Their Words, Their World: Printable Resources

The following resources are free to download and/or share online for use in their original form without alteration.  Click on the link above each graphic to download a printable PDF version.

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Their Words, Their World

Join us as we explore how to honor and enhance family culture to promote excellent outcomes for children with hearing loss.
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Complex and Challenging Cases: WEBINAR RECORDING

See below for a recording of my May 2016 presentation for Cochlear and the Royal Institute for Deaf and Blind Children/Renwick Centre “Complex and Challenging Cases” [CC]


Aim for the Middle

It is so exciting to read about people with hearing loss in the news accomplishing great things.  Academic award winners, artists, actors, athletes — their stories raise public awareness about hearing loss and dispel stereotypes about people who are deaf or hard of hearing.  Conversely, there are those people with hearing loss who struggle mightily — never achieving age-appropriate language abilities, falling behind in school, or failing to find employment.  With such a broad spectrum of outcomes for people with hearing loss, how do we make sense of it all?

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Out with the Old

Hearing loss technology and intervention are rapidly changing.  Advances in cochlear implant programming, hearing aid design, and the brain science behind auditory verbal intervention continue to drive our field forward and propel children born deaf today to new heights.  Children born deaf or hard of hearing in 2016 truly have a world of possibilities open to them.  As leading audiologist and Cert. AVT Jane Madell says, “This is a wonderful time to be born deaf.”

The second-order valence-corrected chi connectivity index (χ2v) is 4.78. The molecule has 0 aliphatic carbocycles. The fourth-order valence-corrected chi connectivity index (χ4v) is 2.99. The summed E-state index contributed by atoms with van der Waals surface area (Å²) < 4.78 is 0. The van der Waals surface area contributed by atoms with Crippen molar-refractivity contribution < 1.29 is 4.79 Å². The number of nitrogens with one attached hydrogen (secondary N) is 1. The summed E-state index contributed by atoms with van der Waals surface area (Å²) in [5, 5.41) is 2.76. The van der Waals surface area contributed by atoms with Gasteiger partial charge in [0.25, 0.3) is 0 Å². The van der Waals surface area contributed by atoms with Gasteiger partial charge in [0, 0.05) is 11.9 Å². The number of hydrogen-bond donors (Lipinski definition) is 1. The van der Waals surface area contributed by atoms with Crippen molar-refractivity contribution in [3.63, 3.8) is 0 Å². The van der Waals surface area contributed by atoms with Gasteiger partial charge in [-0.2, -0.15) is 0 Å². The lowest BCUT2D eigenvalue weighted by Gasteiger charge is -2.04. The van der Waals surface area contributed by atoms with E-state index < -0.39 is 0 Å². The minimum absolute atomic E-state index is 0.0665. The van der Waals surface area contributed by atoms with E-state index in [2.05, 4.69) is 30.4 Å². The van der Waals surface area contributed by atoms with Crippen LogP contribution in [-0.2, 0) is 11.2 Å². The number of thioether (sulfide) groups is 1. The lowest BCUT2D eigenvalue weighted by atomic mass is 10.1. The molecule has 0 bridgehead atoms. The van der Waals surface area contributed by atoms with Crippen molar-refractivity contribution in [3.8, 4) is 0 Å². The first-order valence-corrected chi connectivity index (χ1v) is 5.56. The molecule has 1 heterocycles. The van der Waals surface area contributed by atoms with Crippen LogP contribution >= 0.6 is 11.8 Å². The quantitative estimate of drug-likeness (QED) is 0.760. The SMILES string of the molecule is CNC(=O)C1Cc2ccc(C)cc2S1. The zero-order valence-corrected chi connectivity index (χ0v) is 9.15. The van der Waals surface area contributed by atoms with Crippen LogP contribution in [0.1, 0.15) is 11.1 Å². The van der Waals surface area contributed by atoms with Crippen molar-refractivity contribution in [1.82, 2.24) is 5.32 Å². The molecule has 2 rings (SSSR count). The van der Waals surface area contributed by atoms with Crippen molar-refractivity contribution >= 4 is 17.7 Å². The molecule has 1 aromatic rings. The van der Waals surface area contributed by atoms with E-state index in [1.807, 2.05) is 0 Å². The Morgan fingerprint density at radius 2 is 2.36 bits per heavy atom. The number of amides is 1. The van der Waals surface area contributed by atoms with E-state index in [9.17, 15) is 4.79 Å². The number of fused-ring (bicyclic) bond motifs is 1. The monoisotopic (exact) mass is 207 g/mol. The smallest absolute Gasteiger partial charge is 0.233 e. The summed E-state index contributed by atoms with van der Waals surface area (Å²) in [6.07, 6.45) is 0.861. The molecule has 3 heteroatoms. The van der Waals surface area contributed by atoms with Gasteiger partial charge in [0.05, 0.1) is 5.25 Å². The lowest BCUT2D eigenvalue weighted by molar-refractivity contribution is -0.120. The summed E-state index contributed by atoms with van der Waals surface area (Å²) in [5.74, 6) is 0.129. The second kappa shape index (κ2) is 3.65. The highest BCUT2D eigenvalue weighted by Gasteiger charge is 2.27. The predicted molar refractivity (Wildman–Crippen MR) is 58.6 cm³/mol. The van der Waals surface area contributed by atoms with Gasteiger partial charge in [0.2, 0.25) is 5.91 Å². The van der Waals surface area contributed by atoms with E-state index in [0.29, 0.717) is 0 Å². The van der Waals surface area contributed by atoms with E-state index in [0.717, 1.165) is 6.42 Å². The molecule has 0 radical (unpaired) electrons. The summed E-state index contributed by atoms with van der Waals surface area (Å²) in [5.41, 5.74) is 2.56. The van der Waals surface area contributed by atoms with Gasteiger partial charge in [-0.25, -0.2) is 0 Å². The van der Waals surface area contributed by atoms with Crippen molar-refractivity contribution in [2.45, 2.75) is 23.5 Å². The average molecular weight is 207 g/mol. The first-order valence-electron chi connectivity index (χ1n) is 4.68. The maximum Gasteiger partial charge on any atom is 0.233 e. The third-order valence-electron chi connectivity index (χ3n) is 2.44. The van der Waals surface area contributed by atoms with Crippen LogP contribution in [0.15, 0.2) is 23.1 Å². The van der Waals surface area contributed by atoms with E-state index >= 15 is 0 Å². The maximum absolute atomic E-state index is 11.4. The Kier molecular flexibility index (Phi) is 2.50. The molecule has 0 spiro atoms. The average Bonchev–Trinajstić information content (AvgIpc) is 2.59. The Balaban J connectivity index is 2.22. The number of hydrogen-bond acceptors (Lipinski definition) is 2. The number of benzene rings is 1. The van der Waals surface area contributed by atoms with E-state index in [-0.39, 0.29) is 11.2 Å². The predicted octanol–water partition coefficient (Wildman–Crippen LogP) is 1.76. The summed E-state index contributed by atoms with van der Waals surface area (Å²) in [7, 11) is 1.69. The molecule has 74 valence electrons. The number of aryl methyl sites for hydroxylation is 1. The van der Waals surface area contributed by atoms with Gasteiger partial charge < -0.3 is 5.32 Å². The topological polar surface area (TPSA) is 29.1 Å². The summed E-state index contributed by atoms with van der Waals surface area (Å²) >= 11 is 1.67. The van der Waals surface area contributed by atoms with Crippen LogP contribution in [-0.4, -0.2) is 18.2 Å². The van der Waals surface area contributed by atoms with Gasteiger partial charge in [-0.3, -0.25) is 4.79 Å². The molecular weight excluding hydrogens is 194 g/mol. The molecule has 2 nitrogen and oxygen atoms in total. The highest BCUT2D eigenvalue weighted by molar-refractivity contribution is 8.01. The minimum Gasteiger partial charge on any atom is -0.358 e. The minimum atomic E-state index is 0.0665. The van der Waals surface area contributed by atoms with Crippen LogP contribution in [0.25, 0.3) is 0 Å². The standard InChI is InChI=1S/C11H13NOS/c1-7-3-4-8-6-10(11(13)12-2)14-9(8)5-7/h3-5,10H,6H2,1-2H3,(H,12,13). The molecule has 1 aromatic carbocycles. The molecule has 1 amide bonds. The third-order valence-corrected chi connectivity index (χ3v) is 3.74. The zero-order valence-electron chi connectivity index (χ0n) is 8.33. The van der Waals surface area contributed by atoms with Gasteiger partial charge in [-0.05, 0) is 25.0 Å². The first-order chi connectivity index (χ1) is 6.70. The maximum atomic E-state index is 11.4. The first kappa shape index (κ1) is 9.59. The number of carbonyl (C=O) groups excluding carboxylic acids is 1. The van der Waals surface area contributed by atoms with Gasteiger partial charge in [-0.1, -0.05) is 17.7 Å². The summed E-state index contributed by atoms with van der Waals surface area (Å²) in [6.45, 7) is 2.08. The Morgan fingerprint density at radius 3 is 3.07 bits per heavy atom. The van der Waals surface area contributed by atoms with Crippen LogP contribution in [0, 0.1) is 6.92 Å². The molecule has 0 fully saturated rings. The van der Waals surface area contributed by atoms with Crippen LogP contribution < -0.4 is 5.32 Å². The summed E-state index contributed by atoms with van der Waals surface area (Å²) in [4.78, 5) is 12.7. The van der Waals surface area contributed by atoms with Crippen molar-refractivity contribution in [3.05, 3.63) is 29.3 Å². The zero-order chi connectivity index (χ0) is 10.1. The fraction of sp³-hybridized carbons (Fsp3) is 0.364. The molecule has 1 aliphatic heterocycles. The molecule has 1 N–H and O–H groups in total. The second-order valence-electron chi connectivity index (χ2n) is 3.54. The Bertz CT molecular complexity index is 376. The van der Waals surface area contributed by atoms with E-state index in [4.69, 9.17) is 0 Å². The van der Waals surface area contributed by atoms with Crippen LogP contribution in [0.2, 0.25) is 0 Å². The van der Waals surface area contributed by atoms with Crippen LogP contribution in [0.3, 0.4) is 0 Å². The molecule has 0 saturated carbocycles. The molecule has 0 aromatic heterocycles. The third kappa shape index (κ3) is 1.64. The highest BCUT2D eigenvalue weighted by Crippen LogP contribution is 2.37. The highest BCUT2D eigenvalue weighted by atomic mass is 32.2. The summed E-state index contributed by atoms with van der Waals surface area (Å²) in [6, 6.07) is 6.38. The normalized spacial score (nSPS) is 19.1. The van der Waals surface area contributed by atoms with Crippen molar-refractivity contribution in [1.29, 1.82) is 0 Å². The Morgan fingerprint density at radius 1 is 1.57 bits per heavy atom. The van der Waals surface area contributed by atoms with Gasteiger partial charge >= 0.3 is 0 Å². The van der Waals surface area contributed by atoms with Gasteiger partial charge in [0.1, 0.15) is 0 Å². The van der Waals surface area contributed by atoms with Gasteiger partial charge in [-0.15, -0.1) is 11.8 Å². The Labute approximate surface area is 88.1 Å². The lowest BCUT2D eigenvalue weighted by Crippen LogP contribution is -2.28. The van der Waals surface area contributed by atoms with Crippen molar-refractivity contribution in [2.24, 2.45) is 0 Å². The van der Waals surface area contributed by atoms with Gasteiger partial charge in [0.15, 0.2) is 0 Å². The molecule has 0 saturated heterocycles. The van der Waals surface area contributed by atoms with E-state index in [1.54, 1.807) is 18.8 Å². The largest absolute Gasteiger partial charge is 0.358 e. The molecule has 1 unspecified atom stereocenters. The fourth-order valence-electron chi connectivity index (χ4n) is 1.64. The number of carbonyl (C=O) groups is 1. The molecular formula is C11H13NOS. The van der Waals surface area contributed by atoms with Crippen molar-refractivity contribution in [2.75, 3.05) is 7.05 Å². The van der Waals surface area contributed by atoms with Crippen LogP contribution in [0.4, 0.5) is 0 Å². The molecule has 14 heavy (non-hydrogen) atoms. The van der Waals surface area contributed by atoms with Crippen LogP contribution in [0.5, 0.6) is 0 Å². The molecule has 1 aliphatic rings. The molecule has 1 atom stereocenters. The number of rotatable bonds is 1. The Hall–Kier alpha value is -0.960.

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Falling into a Hole

When I help children learn language, I want them to fall into a really deep hole.  It’s not as mean as it sounds!  By thinking about learning new skills as “falling into a hole” vs. “climbing into a mountain,” we, parents and professionals, can structure our play with children to help them learn more while struggling less.  Here’s how it works.

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Back to the Audiogram

A child with hearing loss may visit the audiologist once every few months, or, for an older child, only for a yearly check up.  In contrast, these same children often see their therapists much, much more frequently (an average Auditory Verbal Therapy family receives one hour of therapy each week).  How can therapists (and teachers) partner with audiologists to make the child’s audiological information relevant each and every day, not just during periodic audiology appointments?  We know hearing is the key to developing spoken language, so how do we make this information understandable and valuable to families each day?

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Why I Stopped Saying “Good”

In my completely unbiased opinion, I work with some of the best children, families, and Listening and Spoken Language Specialist candidates in the world.  But this year, I’ve decided to stop telling them that they’re doing a good job.  Here’s why…

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